Although they look similar to the eyes of untrained individuals, vials and ampoules are relatively different storage containers used for various purposes. Vials are large, and you may reuse the products they store. On the other hand, ampoules are small and are typically used to store single-dose medications. Keep on reading to find out much more about pharmaceutical ampoule manufacturing.
Overview of Pharmaceutical Ampoule Manufacturing
As said above, ampoules are perfect storage packages for pharmaceutical and cosmetic products. During the initial stage of pharmaceutical ampoule manufacturing, glass tubes are used to fill the carousels. When shaping, manufacturers usually shape the ampoule from the base to the tip. Afterwards, it’s separated from the glass tube. Once the complete shaping of one ampoule is done, the next step involves shaping the base, and finally, the colour application occurs.
The glass area between the ampoule neck and body is cautiously scored so that you can press its neck from a single point cut. It is advisable to wrap a cosmetic tissue around the ampoule’s neck when opening to protect it against potential breaks. To avoid possible injuries, all ampoules come with instructions and an information sheet regarding how you can use them.
After manufacturing, ampoules are placed on plastic trays, loaded to pallets, sealed in foil for ease of transport. These trays are usually labelled with the client-specific date, batch number, production date, and inspection date.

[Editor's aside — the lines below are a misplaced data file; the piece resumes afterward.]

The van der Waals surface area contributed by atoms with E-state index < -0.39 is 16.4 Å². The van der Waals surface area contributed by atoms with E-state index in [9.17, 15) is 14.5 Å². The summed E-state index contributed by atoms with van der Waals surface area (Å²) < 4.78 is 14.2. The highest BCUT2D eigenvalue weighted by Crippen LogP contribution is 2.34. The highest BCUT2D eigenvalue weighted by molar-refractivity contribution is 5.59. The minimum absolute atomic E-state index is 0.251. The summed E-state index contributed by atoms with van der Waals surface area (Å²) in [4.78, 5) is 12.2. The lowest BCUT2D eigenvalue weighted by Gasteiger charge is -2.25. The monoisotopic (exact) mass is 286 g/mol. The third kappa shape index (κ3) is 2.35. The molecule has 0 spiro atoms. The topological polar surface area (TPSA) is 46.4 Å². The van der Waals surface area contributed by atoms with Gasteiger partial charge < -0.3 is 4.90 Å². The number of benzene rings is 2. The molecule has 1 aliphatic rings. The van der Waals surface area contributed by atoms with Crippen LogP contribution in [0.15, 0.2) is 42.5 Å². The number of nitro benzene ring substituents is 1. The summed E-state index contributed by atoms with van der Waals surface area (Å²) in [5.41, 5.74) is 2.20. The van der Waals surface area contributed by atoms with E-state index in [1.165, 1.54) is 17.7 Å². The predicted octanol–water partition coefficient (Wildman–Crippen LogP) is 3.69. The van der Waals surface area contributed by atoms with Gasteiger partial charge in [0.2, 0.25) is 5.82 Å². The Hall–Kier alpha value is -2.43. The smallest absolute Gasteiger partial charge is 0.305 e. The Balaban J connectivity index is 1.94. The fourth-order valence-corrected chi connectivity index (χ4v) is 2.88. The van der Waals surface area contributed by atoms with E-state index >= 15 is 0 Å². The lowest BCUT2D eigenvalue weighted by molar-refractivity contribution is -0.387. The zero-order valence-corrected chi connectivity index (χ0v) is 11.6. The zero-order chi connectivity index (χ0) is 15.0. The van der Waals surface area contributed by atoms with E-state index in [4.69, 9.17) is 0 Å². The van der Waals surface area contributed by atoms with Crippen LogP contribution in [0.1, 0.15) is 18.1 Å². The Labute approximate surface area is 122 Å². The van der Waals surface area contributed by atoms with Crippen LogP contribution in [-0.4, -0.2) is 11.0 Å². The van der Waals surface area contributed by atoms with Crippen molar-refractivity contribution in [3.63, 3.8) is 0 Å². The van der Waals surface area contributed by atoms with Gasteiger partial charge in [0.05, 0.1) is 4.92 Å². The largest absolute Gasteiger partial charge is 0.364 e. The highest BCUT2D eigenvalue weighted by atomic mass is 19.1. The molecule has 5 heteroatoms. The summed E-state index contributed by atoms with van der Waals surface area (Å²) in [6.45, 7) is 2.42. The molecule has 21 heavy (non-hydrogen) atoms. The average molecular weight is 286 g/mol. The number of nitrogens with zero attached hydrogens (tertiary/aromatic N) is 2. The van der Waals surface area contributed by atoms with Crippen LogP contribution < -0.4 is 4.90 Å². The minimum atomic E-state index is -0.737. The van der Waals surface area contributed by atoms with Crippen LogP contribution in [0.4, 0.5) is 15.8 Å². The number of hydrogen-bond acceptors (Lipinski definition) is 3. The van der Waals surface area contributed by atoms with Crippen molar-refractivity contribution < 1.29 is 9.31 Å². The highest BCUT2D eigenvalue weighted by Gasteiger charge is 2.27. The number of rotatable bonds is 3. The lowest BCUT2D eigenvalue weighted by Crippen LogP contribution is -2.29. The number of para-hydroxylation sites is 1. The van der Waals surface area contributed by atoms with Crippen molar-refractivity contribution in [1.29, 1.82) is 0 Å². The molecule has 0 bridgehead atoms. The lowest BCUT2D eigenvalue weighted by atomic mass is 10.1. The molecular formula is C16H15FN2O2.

Top Differences Between Vials and Ampoules
The most notable difference between vials and ampoules is that you cannot reuse ampoules. The main reason for this is that ampoules are sealed at the neck via heat, and you have to crack them to access the stored product.
Unlike a rubber stopper or screw top, you cannot reseal an ampoule after opening. How an ampoule is sealed signifies that the stored component is secure against potential external elements, such as oxygen.
Due to this nature, ampoules only store and transport single doses of samples or medicines. What’s more, ampoules are typically designed from glass, although a couple of them are made of plastic.
Vials are Reusable in Pharmacy Assistant Training
The good thing about vials is that one can sterilise and reuse them a couple of times. Typically, their large capacity ensures they can effortlessly store and transport multiple drug doses. Vials incorporate a rubber plug or a screw-on cap seal, meaning users can seamlessly unseal and reseal.
Pharmacists can extract the liquid stored in vials by piercing a needle through the rubber stopper. They can either be designed from glass or plastic, and they have a flat bottom, which means storage is easy and quick as you only need to place them on a shelf or counter.
Ampoules Can Store Unstable Chemical Components
If you have been to a medical institution, you certainly recognise the differences between stable and unstable chemical components. When it comes to an unstable component, it is reactive and can change when it encounters oxygen or other types of elements.
Here is where ampoules kick in when it comes to storing unstable components since the seal secures the compound against contamination. In most cases, drug manufacturers extract air from ampoule before inserting the medication to ensure the element remains stable. On the contrary, vials are perfect for storing stable components.
Another notable difference between the two is that vials store medications for a prolonged period, while ampoules only store them temporarily.